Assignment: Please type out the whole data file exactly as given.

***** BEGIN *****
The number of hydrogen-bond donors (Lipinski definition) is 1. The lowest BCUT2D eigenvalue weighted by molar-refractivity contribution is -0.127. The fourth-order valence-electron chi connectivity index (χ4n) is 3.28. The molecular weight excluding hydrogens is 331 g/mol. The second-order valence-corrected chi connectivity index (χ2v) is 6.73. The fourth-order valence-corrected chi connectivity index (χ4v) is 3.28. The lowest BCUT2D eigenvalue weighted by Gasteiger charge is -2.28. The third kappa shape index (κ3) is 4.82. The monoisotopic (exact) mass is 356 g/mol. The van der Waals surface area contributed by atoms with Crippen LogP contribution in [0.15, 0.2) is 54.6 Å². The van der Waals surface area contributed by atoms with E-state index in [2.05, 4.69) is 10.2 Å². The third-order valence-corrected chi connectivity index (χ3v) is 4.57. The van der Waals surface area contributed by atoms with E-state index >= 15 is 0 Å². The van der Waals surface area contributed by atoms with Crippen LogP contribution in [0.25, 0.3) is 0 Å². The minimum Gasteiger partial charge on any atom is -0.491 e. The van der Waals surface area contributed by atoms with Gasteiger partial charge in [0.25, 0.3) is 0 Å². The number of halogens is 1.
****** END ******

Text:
The number of hydrogen-bond donors (Lipinski definition) is 1. The lowest BCUT2D eigenvalue weighted by molar-refractivity contribution is -0.127. The fourth-order valence-electron chi connectivity index (χ4n) is 3.28. The molecular weight excluding hydrogens is 331 g/mol. The second-order valence-corrected chi connectivity index (χ2v) is 6.73. The fourth-order valence-corrected chi connectivity index (χ4v) is 3.28. The lowest BCUT2D eigenvalue weighted by Gasteiger charge is -2.28. The third kappa shape index (κ3) is 4.82. The monoisotopic (exact) mass is 356 g/mol. The van der Waals surface area contributed by atoms with Crippen LogP contribution in [0.15, 0.2) is 54.6 Å². The van der Waals surface area contributed by atoms with E-state index in [2.05, 4.69) is 10.2 Å². The third-order valence-corrected chi connectivity index (χ3v) is 4.57. The van der Waals surface area contributed by atoms with E-state index >= 15 is 0 Å². The van der Waals surface area contributed by atoms with Crippen LogP contribution in [0.25, 0.3) is 0 Å². The minimum Gasteiger partial charge on any atom is -0.491 e. The van der Waals surface area contributed by atoms with Gasteiger partial charge in [0.25, 0.3) is 0 Å². The number of halogens is 1.